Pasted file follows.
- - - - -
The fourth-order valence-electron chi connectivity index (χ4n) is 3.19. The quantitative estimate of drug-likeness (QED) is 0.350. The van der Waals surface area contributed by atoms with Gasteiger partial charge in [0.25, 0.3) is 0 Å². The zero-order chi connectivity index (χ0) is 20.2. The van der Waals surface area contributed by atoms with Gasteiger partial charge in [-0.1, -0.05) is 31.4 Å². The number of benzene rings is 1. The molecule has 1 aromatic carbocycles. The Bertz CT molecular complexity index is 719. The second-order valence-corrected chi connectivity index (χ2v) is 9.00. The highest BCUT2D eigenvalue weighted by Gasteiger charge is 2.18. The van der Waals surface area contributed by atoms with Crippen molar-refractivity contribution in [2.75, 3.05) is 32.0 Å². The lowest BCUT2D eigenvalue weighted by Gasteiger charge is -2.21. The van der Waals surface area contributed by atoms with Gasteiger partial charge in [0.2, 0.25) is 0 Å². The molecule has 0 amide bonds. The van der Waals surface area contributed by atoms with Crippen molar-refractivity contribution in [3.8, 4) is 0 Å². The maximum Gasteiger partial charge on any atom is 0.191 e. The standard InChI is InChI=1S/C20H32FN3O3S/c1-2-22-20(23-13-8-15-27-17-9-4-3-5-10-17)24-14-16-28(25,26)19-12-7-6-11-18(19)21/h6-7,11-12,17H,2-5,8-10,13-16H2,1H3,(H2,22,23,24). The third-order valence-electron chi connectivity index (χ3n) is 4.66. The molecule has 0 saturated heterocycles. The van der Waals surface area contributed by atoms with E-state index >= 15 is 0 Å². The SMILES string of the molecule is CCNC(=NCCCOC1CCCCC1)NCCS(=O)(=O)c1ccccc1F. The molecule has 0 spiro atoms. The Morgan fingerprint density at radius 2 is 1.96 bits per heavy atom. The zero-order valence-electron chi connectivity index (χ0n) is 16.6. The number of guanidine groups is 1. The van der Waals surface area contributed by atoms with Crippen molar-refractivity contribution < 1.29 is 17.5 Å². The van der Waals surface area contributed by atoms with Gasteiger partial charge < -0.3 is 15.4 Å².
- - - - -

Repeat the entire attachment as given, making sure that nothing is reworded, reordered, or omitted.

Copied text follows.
The fourth-order valence-electron chi connectivity index (χ4n) is 3.19. The quantitative estimate of drug-likeness (QED) is 0.350. The van der Waals surface area contributed by atoms with Gasteiger partial charge in [0.25, 0.3) is 0 Å². The zero-order chi connectivity index (χ0) is 20.2. The van der Waals surface area contributed by atoms with Gasteiger partial charge in [-0.1, -0.05) is 31.4 Å². The number of benzene rings is 1. The molecule has 1 aromatic carbocycles. The Bertz CT molecular complexity index is 719. The second-order valence-corrected chi connectivity index (χ2v) is 9.00. The highest BCUT2D eigenvalue weighted by Gasteiger charge is 2.18. The van der Waals surface area contributed by atoms with Crippen molar-refractivity contribution in [2.75, 3.05) is 32.0 Å². The lowest BCUT2D eigenvalue weighted by Gasteiger charge is -2.21. The van der Waals surface area contributed by atoms with Gasteiger partial charge in [0.2, 0.25) is 0 Å². The molecule has 0 amide bonds. The van der Waals surface area contributed by atoms with Crippen molar-refractivity contribution in [3.8, 4) is 0 Å². The maximum Gasteiger partial charge on any atom is 0.191 e. The standard InChI is InChI=1S/C20H32FN3O3S/c1-2-22-20(23-13-8-15-27-17-9-4-3-5-10-17)24-14-16-28(25,26)19-12-7-6-11-18(19)21/h6-7,11-12,17H,2-5,8-10,13-16H2,1H3,(H2,22,23,24). The third-order valence-electron chi connectivity index (χ3n) is 4.66. The molecule has 0 saturated heterocycles. The van der Waals surface area contributed by atoms with E-state index >= 15 is 0 Å². The SMILES string of the molecule is CCNC(=NCCCOC1CCCCC1)NCCS(=O)(=O)c1ccccc1F. The molecule has 0 spiro atoms. The Morgan fingerprint density at radius 2 is 1.96 bits per heavy atom. The zero-order valence-electron chi connectivity index (χ0n) is 16.6. The number of guanidine groups is 1. The van der Waals surface area contributed by atoms with Crippen molar-refractivity contribution < 1.29 is 17.5 Å². The van der Waals surface area contributed by atoms with Gasteiger partial charge < -0.3 is 15.4 Å².